The EEOC recently released new guidelines for accommodating pregnant workers.
For the first time in over 30 years, the Equal Employment Opportunity Commission has issued updated enforcement guidelines on pregnancy discrimination. In order to protect your business from potential complaints and legal actions, it would be wise to review your pregnancy and family leave accommodation policies now and make sure your business practices are in line with the most recent set of guidelines. The Law Office of George G. Romain will be happy to help you do an in-depth review of your current policies and draft new ones as needed. Meanwhile, here are some key points that you need to understand about the current guidance.
Any Woman Can Face Pregnancy Discrimination
The EEOC reminds employers that the Pregnancy Discrimination Act covers past, current, and future pregnancies. It is illegal to take adverse job actions including failure to hire, failure to promote, reassignment to undesirable shifts, etc. against any women based on her pregnancy or her potential to become pregnant.
Pregnancy Impairments Covered under the ADA
In their updated guidance, the EEOC confirms that many pregnancy-related impairments can qualify as disabilities under the Americans with Disabilities Act. This means that pregnant workers must essentially be treated like any other worker with a temporary disability. The example given compared a pregnant worker to an individual with a temporary back impairment neither one would be able to lift heavy items and the employer would have to provide appropriate accommodation of this fact.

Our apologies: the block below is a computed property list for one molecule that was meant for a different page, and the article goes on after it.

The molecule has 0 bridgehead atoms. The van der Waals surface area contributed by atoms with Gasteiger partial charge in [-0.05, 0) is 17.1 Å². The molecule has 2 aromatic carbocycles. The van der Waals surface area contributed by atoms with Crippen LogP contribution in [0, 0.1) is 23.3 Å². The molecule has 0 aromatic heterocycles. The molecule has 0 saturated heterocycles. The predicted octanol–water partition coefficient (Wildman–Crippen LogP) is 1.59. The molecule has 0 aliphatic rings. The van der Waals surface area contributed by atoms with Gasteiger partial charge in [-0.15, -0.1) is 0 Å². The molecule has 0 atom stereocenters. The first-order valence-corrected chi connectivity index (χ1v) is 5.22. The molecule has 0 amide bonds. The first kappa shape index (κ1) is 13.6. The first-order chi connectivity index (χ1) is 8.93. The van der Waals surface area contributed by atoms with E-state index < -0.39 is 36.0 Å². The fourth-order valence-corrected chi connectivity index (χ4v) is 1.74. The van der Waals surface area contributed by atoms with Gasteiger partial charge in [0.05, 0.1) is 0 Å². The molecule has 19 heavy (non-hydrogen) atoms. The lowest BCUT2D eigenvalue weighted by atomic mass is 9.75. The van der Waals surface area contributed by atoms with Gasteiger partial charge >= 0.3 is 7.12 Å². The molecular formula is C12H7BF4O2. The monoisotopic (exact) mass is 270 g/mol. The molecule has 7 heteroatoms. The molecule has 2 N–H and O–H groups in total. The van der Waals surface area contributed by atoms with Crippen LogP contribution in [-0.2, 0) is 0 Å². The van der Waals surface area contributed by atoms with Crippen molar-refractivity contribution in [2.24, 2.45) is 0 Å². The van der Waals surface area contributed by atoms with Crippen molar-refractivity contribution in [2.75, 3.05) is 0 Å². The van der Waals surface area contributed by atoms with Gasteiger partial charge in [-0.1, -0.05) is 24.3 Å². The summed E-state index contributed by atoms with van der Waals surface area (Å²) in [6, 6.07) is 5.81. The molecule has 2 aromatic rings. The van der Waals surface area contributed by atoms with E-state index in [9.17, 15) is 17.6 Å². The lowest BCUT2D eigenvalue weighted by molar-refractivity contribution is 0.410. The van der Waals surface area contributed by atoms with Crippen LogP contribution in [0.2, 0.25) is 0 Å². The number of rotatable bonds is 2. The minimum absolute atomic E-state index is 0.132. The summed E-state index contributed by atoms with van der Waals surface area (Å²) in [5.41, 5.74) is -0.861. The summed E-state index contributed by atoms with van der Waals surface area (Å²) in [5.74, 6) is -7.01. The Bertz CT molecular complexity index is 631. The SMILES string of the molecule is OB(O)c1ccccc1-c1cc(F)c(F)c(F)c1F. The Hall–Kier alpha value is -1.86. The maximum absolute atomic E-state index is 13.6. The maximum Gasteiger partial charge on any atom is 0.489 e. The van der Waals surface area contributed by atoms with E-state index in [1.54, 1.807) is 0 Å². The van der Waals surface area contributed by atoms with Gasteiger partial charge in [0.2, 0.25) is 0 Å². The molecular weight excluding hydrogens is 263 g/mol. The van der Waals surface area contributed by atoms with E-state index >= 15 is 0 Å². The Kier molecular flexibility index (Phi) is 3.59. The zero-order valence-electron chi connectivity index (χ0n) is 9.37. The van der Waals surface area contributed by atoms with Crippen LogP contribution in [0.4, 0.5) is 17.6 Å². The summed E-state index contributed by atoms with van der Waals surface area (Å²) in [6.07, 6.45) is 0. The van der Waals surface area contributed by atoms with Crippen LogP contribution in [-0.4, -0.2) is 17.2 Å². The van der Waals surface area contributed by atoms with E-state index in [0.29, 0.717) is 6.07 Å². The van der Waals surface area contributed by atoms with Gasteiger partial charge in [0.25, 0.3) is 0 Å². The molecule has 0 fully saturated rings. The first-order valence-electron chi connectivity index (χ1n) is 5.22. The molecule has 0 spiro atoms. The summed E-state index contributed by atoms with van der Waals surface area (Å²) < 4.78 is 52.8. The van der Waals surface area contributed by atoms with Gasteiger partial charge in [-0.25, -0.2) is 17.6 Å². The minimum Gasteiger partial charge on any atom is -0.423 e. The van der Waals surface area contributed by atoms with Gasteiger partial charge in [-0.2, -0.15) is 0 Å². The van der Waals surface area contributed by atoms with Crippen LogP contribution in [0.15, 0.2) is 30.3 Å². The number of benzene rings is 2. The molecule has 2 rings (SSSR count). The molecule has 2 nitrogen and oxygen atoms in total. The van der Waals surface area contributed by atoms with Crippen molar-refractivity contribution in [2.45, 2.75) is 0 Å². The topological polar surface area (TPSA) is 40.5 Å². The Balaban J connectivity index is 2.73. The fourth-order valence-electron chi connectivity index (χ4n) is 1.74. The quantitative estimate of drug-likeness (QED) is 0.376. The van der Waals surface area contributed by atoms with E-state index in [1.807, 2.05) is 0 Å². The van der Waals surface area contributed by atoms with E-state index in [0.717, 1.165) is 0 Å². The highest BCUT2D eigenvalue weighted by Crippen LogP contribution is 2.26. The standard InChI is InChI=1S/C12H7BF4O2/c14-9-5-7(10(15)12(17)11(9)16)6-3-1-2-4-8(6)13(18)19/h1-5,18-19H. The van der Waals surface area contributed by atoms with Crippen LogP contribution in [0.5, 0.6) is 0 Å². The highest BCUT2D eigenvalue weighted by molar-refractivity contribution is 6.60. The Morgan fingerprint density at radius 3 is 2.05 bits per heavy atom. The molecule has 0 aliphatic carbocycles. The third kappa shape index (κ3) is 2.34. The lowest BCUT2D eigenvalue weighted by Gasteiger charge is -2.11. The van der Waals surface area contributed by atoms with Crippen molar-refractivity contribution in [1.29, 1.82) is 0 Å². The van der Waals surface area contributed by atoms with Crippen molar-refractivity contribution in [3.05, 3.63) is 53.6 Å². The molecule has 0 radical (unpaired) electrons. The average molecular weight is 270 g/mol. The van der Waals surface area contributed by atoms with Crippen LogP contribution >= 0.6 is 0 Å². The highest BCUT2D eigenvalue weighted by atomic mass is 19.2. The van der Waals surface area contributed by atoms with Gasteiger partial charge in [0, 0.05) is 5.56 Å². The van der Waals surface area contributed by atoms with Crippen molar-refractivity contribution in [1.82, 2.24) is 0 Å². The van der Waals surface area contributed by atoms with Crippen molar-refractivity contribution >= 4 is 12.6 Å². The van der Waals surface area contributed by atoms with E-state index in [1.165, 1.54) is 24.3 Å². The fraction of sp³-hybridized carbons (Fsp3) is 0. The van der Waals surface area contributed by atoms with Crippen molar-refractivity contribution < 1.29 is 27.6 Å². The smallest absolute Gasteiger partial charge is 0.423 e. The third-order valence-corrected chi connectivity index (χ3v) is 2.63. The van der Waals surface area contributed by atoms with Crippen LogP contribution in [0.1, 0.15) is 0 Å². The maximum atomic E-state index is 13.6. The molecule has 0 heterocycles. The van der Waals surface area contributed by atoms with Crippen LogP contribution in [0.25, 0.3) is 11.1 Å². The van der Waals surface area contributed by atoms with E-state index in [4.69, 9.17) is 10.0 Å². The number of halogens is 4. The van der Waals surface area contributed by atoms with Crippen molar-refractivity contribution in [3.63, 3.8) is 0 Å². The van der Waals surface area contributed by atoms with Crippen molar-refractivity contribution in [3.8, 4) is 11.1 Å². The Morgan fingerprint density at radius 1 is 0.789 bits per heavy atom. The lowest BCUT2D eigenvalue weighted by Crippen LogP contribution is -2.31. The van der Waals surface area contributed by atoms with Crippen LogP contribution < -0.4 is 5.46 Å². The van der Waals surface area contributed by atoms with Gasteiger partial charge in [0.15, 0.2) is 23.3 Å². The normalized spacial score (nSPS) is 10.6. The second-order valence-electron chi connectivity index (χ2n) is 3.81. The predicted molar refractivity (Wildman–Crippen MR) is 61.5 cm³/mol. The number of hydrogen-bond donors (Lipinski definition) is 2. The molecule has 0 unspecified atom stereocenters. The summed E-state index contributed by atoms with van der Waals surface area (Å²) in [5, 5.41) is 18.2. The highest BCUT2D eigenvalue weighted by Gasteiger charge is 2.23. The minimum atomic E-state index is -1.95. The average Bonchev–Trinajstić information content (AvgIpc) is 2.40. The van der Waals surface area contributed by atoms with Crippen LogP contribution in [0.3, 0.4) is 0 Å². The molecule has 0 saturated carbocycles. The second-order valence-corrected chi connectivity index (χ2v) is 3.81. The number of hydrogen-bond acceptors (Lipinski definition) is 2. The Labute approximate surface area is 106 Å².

The new guidance contains many examples of reasonable accommodations that may be made for pregnant workers:
- Allowing pregnant workers to sit rather than stand during a shift
- Reducing the amount of lifting, bending, climbing, etc. that may be required
- Modifying work schedules to accommodate medical appointments
- Changing food and drink policies to allow pregnant women to have water at their workstations
While the employer has the ability to determine how an accommodation may be made, in most cases it is simpler and better for morale to accept a pregnant worker’s own suggestions for reasonable accommodation. Bear in mind that employers cannot forbid pregnant women to perform any job duties that they are willing to do.
Lactation is a Pregnancy-Related Medical Condition
The new guidelines also state that women who are lactating or breastfeeding will be considered to have a medical condition that deserves accommodation. Be sure that your company allows women the opportunity to tend to lactation needs the same way you might accommodate another employee with a similarly limiting medical condition.
Men and Women Must Get Equal Parental Leave
While it is legal to provide special accommodations for women who are pregnant, any accommodations given after the birth for the purpose of bonding or caring for the child must be extended to men as well. If your parental leave policies unfairly favor mothers over fathers you need to change this immediately or leave yourself open to discrimination claims.